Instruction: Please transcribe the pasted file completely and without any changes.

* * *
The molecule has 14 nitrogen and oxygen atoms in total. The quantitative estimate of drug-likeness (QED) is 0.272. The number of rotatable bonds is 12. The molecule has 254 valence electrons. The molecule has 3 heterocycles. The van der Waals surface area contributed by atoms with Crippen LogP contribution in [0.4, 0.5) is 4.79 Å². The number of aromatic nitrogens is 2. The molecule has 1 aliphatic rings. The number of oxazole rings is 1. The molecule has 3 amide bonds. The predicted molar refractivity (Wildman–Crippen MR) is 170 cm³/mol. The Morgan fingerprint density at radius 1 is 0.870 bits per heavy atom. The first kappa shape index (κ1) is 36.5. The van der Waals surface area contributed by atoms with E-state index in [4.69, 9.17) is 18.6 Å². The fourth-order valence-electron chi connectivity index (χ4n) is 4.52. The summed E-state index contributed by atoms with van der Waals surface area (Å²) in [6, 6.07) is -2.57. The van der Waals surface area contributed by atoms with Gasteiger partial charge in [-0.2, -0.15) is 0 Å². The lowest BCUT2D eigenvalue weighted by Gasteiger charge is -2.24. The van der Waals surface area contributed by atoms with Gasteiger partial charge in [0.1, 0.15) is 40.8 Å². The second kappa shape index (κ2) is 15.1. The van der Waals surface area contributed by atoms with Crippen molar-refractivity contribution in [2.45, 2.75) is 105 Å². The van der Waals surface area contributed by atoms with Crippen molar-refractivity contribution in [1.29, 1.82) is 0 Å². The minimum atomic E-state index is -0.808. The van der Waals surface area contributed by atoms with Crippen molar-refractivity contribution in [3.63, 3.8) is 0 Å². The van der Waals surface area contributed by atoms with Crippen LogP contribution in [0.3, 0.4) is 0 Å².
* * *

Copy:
The molecule has 14 nitrogen and oxygen atoms in total. The quantitative estimate of drug-likeness (QED) is 0.272. The number of rotatable bonds is 12. The molecule has 254 valence electrons. The molecule has 3 heterocycles. The van der Waals surface area contributed by atoms with Crippen LogP contribution in [0.4, 0.5) is 4.79 Å². The number of aromatic nitrogens is 2. The molecule has 1 aliphatic rings. The number of oxazole rings is 1. The molecule has 3 amide bonds. The predicted molar refractivity (Wildman–Crippen MR) is 170 cm³/mol. The Morgan fingerprint density at radius 1 is 0.870 bits per heavy atom. The first kappa shape index (κ1) is 36.5. The van der Waals surface area contributed by atoms with E-state index in [4.69, 9.17) is 18.6 Å². The fourth-order valence-electron chi connectivity index (χ4n) is 4.52. The summed E-state index contributed by atoms with van der Waals surface area (Å²) in [6, 6.07) is -2.57. The van der Waals surface area contributed by atoms with Gasteiger partial charge in [-0.2, -0.15) is 0 Å². The lowest BCUT2D eigenvalue weighted by Gasteiger charge is -2.24. The van der Waals surface area contributed by atoms with Gasteiger partial charge in [0.1, 0.15) is 40.8 Å². The second kappa shape index (κ2) is 15.1. The van der Waals surface area contributed by atoms with Crippen molar-refractivity contribution in [2.45, 2.75) is 105 Å². The van der Waals surface area contributed by atoms with Crippen molar-refractivity contribution in [1.29, 1.82) is 0 Å². The minimum atomic E-state index is -0.808. The van der Waals surface area contributed by atoms with Crippen molar-refractivity contribution in [3.63, 3.8) is 0 Å². The van der Waals surface area contributed by atoms with Crippen LogP contribution in [0.3, 0.4) is 0 Å².